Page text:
This way, I have more strength to resist the piles of carbohydrates placed in front of me. While I’d prefer not to be in the presence of high carbohydrate foods, if I must, I know I stand a much better chance to staying strong if I’m not hungry.

If you don’t always know where your plans will take you, it’s a good thing to keep low-carb snacks with you just in case.

Bring Dessert

Often people trying to lose weight opt to not have dessert at all, but unfortunately at Christmas desserts are part and parcel (pun intended) of the celebrations.

To make sure you’re not left looking longingly at the dessert tray, bake a few batches of low carb sweets to bring with you. Using stevia, monkfruit extract and other non-sugar sweeteners, as well as low-carb ingredients like coconut flakes and almond flour, you can make a surprising variety of holiday treats that won’t swell your waistline.

Keep these on hand when your less health conscious friends and relatives start tempting you with their Christmas treats. You’ll be very glad you did.

Tackle Your Stress

From getting everyone’s presents to arranging family outings, Christmas can be one of the most stressful times of year.

The science is clear: stress is deadly, it can also work to lower your willpower and resistance to temptation. If that we’re enough, when you’re stressed, your body releases cortisol, which can contribute to weight gain!

Maybe you have shopping to do, or maybe you’re anxious about interacting with your racist uncle who constantly praises Donald Trump. Whatever the reason, identify your stressors and make a plan to resolve them. You’ll have more peace of mind, and you’ll stay healthier as a result.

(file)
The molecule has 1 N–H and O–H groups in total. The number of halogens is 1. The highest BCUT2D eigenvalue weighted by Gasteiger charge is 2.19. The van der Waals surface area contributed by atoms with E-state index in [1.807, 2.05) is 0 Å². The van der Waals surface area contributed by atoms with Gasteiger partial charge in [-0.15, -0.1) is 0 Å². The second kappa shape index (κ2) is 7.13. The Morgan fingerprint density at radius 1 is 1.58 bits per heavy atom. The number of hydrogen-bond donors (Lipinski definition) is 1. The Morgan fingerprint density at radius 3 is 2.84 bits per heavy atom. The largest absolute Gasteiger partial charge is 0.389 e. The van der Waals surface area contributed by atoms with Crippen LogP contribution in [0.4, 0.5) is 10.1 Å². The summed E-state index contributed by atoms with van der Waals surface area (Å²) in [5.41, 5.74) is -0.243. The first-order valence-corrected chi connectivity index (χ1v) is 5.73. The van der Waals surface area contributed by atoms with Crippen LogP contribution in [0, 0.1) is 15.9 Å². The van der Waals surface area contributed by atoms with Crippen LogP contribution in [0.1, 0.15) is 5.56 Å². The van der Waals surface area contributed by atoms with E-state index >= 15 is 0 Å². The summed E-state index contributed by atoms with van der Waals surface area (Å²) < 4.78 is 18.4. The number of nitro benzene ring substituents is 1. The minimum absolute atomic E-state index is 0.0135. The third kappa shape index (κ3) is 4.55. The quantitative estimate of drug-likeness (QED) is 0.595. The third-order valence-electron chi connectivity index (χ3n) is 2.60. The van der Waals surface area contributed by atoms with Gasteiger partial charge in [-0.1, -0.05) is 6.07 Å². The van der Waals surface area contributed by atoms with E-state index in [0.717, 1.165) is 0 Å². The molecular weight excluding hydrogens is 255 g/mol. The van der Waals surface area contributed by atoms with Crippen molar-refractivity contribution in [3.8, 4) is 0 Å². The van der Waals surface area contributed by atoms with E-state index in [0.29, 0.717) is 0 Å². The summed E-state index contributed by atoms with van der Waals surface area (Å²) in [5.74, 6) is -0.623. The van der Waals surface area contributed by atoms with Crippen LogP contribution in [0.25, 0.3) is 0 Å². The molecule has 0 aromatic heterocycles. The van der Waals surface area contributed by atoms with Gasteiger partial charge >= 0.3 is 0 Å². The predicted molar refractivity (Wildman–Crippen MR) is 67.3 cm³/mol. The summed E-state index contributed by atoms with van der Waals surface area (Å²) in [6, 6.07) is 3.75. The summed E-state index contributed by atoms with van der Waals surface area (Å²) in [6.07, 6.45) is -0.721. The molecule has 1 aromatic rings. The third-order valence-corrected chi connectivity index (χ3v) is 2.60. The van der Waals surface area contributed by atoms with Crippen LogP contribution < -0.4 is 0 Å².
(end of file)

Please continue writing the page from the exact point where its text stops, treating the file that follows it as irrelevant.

Christmas can be a joyous time for all, but it’s over within a day. Your diet, however, is not! Use these 5 tips and you can balance joining in the fun with keeping your promises to yourself.

It’s far easier than you think, as long as you plan beforehand! Planning helps you to reduce the need to fight with yourself and enables you to get through the holiday season healthier and less stressed.

How do you intend to get through Christmas? Have you already made plans for the food? Let us know below.

This information is intended to help readers be more informed about their health options when speaking with a professional, but it should not be used alone to diagnose, treat, prevent or cure any disease or condition. Be sure to speak to a qualified doctor before taking any action to make sure that your choices reflect your actual health situation.

Comments (1)

  1. Judy Dohm says:

    As a Mom, Grandma and from a family with several type 1 diabetics, we don’t do a sit down dinner. Instead we have fruit and veggie platters, soups and then a cheese and meat platter, breads so that the teens may make a sandwich but the rest of us can have a slice of ham and cheese. We need to support the children with fruit and vegetable finger foods, shrimp cocktails and hot soup after our sleigh ride. Yes, we do have cookies and treats but the kids (and adults) need limited sugar and healthier foods and not overeat!